Sunday, September 7, 2008

Fraternal Correction, Part Two

1. Fraternal correction is an act of Christian charity. To practice it marks a believer as mature. At the same time, fraternal correction is not always easy. To take another person aside with the intent of correcting their faults is not always well received. We live in a culture in which no one really likes to be told what to do. And for many people, any form of criticism is viewed as form of hatred or even violence. Yet such a view is not really mature, even if we must contend with it.
2. To correct another person, to admonish their faults may be uncomfortable for us, but scripture indicates that it is absolutely necessary. Through the prophet Ezekiel, the Lord has told us that those who know better, those who have authority also have the obligation to speak the truth and to warn those who may be set on the wrong path toward sin. Which parent here would stand by calmly and silently while their infant child stuck his or her hand in a light socket or into the fire on the stove? Who here would remain silent while their best friend accidentally drank deadly poison? Would we consider silence in these circumstances as good manners? Or would a word of warning be more proper? Yet in the moral life, there is much more at stake than electrocution or even painful death by poison. There is the risk of losing our eternal soul to the second death- the fires of hell.
3. With this in mind, our Lord has told us that we are all responsible in some part for one another. We cannot control the actions of another person, but we can offer them the help of admonishing them before it is too late. Jesus said to whom more is given, more will be expected. And as members of Christ’s Body and the adopted children of God, we cannot remain silent when our brothers and sisters are risking their souls in sin. If we do, God may hold us responsible for the sins of others. (I do not know about you, but I have enough problems of my own. I do not need to be responsible for someone else’s sins.)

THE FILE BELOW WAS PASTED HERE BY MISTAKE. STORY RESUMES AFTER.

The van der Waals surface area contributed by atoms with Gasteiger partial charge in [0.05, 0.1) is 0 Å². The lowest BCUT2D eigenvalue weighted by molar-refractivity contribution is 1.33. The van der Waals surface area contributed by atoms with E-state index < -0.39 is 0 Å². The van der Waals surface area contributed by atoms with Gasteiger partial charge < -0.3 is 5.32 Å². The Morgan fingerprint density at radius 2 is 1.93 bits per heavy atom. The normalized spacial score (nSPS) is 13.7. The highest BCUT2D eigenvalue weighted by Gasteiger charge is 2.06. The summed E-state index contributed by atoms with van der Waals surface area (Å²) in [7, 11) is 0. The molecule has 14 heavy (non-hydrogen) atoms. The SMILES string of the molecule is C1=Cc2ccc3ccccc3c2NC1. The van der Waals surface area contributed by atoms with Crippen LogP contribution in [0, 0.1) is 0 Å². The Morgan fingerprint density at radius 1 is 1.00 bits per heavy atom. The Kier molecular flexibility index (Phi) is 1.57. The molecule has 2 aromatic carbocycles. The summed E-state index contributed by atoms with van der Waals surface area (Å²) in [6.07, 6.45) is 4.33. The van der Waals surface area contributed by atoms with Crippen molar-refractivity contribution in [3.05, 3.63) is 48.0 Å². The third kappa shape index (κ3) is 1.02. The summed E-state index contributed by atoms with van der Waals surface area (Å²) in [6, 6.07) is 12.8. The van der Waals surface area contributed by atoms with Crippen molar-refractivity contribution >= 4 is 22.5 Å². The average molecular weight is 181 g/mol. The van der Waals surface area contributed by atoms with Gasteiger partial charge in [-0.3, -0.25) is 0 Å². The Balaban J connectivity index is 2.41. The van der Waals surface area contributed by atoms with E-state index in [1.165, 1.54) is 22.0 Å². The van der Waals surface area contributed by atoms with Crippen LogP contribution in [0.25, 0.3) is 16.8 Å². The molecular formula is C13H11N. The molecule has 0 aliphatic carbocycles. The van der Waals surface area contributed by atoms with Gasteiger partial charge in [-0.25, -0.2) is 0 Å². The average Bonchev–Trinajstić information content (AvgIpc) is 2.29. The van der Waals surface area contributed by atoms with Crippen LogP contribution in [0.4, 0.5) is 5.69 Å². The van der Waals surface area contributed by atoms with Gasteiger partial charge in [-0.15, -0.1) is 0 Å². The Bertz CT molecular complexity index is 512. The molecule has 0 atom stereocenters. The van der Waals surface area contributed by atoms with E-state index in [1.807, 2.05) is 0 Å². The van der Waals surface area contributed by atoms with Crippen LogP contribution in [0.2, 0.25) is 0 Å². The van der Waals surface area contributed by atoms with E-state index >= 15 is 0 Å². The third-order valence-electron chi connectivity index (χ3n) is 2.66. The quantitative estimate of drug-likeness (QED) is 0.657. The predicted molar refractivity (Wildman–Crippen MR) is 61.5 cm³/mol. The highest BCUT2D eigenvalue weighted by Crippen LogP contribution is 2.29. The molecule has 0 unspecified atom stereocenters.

4. Of course, one of the problems with correcting or admonishing another person is that to be an act of charity it must be the fruit of a loving heart. And it must be conducted in a loving manner. So Jesus tells us how we are to go about it. He says, first If your brother sins against you, go and tell him his fault between you and him alone. Taking someone aside alone is essential to preserving their good name and preserve their dignity before others. To correct parents in front of their children or husbands in front of their wives or vice versa or a teacher in front of the students could really damage their relationship with others. Besides, many times a person does not even know that they have done something wrong. They may have never had that intention or even been trying to avoid the very thing which they are accused of doing. There may be an explanation or a circumstance which we do not know about. If we were to first bring it up in public, it might be an injustice.
5. A couple of years ago I read a book which intended to help people say whatever was on their minds to others, even in a crucial situation. The first tenet of the author was that you had to make it safe for the person to hear. If they felt unsafe for whatever reason, they would not hear what you had to say and you would have to back track. Fraternal correction is not a place to bring up old hurts, or a list of faults, or to condemn, belittle or destroy another person. Jesus Himself said that He did not come to condemn but to save, and He is the judge of the world. Correction is a time in which someone who cares genuinely seeks the good of another and calls them to holiness.